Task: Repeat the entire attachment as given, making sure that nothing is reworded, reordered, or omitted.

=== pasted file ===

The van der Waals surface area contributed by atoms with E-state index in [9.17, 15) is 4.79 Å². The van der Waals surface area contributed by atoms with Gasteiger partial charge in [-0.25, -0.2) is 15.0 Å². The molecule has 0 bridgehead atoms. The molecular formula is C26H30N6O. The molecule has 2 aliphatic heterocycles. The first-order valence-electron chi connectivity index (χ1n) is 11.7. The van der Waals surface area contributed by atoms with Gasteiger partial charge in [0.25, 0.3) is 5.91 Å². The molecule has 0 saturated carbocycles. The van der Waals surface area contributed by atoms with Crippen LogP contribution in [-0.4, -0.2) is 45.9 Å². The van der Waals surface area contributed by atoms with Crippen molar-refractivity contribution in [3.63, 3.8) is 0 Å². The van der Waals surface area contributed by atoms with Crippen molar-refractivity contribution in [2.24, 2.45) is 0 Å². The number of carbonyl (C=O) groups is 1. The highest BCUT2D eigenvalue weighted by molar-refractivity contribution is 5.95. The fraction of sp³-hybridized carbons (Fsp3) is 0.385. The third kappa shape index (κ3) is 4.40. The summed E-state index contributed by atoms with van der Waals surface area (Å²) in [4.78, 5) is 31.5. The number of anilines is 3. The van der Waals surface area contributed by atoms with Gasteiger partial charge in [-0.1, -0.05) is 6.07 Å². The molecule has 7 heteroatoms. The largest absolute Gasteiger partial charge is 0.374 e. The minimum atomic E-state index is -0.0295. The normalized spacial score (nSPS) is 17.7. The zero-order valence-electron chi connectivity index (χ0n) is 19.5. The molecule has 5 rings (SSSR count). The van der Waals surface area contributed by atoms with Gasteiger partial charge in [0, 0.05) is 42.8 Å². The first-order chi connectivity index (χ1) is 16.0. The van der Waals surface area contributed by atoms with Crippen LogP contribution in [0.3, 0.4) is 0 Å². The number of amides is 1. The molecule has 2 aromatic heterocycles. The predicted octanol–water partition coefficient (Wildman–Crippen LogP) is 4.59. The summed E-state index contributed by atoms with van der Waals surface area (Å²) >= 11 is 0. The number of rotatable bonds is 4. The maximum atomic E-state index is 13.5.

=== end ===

The van der Waals surface area contributed by atoms with E-state index in [9.17, 15) is 4.79 Å². The van der Waals surface area contributed by atoms with Gasteiger partial charge in [-0.25, -0.2) is 15.0 Å². The molecule has 0 bridgehead atoms. The molecular formula is C26H30N6O. The molecule has 2 aliphatic heterocycles. The first-order valence-electron chi connectivity index (χ1n) is 11.7. The van der Waals surface area contributed by atoms with Gasteiger partial charge in [0.25, 0.3) is 5.91 Å². The molecule has 0 saturated carbocycles. The van der Waals surface area contributed by atoms with Crippen LogP contribution in [-0.4, -0.2) is 45.9 Å². The van der Waals surface area contributed by atoms with Crippen molar-refractivity contribution in [3.63, 3.8) is 0 Å². The van der Waals surface area contributed by atoms with Crippen molar-refractivity contribution in [2.24, 2.45) is 0 Å². The number of carbonyl (C=O) groups is 1. The highest BCUT2D eigenvalue weighted by molar-refractivity contribution is 5.95. The fraction of sp³-hybridized carbons (Fsp3) is 0.385. The third kappa shape index (κ3) is 4.40. The summed E-state index contributed by atoms with van der Waals surface area (Å²) in [4.78, 5) is 31.5. The number of anilines is 3. The van der Waals surface area contributed by atoms with Gasteiger partial charge in [-0.1, -0.05) is 6.07 Å². The molecule has 7 heteroatoms. The largest absolute Gasteiger partial charge is 0.374 e. The minimum atomic E-state index is -0.0295. The normalized spacial score (nSPS) is 17.7. The zero-order valence-electron chi connectivity index (χ0n) is 19.5. The molecule has 5 rings (SSSR count). The van der Waals surface area contributed by atoms with Gasteiger partial charge in [0, 0.05) is 42.8 Å². The first-order chi connectivity index (χ1) is 16.0. The van der Waals surface area contributed by atoms with Crippen LogP contribution in [0.3, 0.4) is 0 Å². The number of amides is 1. The molecule has 2 aromatic heterocycles. The predicted octanol–water partition coefficient (Wildman–Crippen LogP) is 4.59. The summed E-state index contributed by atoms with van der Waals surface area (Å²) >= 11 is 0. The number of rotatable bonds is 4. The maximum atomic E-state index is 13.5.